Justice is immensely important in any society as society is dedicated to the notion that all its members should benefit, and that no one person or a specific group should have more benefits or a greater right than others. Justice administers fairness, and helps to keep society in check and prevents crime from spiralling out of control. However, I feel that justice is a highly objective and relative topic as it has a very wide range of definition as it differs from culture to culture. In this particular dystopian world of Psycho-pass, we can see how justice is warped. There are numerous aspects of justice that can be explored in this anime, thus choosing to use it as a platform for further analysis of the theme of justice and the judicial system, along with the film Minority Report, as the plot and judicial system are similar to that of Psycho-pass, and both revolve around the main theme of Free will vs Determinism.

The anime and film’s judicial system are representative of certain aspects of Utilitarianism, but is ultimately unable to justify the punishment of those accused of a crime they have not committed, which essentially deprives the people of free will and forces them to hide their emotions of hatred and anger. 1.5 Research Questions Does a crime-free society affirm the usage of a judicial system that punishes people for crimes that they have not yet committed? Does the judicial system in both films essentially rob people of their Free Will and cause them to live in a determinist society and what could be the possible implications?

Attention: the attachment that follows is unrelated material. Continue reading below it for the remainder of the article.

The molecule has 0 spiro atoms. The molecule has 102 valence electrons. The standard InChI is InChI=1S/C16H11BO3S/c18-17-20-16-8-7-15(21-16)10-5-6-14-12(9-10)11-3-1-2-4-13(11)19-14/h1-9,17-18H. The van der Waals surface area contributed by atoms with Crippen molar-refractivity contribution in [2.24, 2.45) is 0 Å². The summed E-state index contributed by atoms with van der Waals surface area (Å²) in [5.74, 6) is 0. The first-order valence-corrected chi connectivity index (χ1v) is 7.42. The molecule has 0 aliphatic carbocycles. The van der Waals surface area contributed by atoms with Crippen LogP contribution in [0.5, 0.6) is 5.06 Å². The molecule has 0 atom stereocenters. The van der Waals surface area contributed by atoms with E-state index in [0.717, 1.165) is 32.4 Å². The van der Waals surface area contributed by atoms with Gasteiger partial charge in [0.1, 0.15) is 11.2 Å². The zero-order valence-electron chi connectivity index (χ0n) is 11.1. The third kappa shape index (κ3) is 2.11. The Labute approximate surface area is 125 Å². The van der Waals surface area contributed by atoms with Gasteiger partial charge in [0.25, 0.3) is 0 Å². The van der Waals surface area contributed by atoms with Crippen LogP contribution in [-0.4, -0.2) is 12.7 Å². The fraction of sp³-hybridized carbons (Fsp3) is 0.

There may be certain hidden meanings in the original Japanese dialogue that may not be present in the translated English version, thus preventing me from picking it out. As I would not be analyzing Season 2 of the anime, there might be certain changes and further information revealed about the judicial system that would not be analyzed. Furthermore, as both literary mediums are films which are created for the main purpose for audiences, certain impacts might be over-exaggerated. Certain aspects of the justice theories might not be covered and portrayed in the movies, which will be left out in this paper, thus the analysis of the respective justice theories might not be as comprehensive.


Many theories have revolved around the topic of justice, and how it should be upheld. One main justice theory is Retributivism Justice, which is one of the main theories of justice used by judicial systems all over the globe in the past decades in theorizing punishment. Alec Waler stated in his article that Retributivism follows 3 main principles: (1) that those who commit certain kinds of wrongful acts, paradigmatically serious crimes, morally deserve to suffer a proportionate punishment; (2) that it is intrinsically morally good — good without reference to any other goods that might arise — if some legitimate punisher gives them the punishment they deserve; and (3) that it is morally impermissible intentionally to punish the innocent or to inflict disproportionately large punishments on wrongdoers. By using retributivism to look at the anime and film, both jurisdictional systems oppose this theory, as it does not follow the 1st and 3rd principle, and thus it is wrong to arrest or kill someone who has not committed a crime yet, as they can be considered ‘innocent’ at the time of arrest.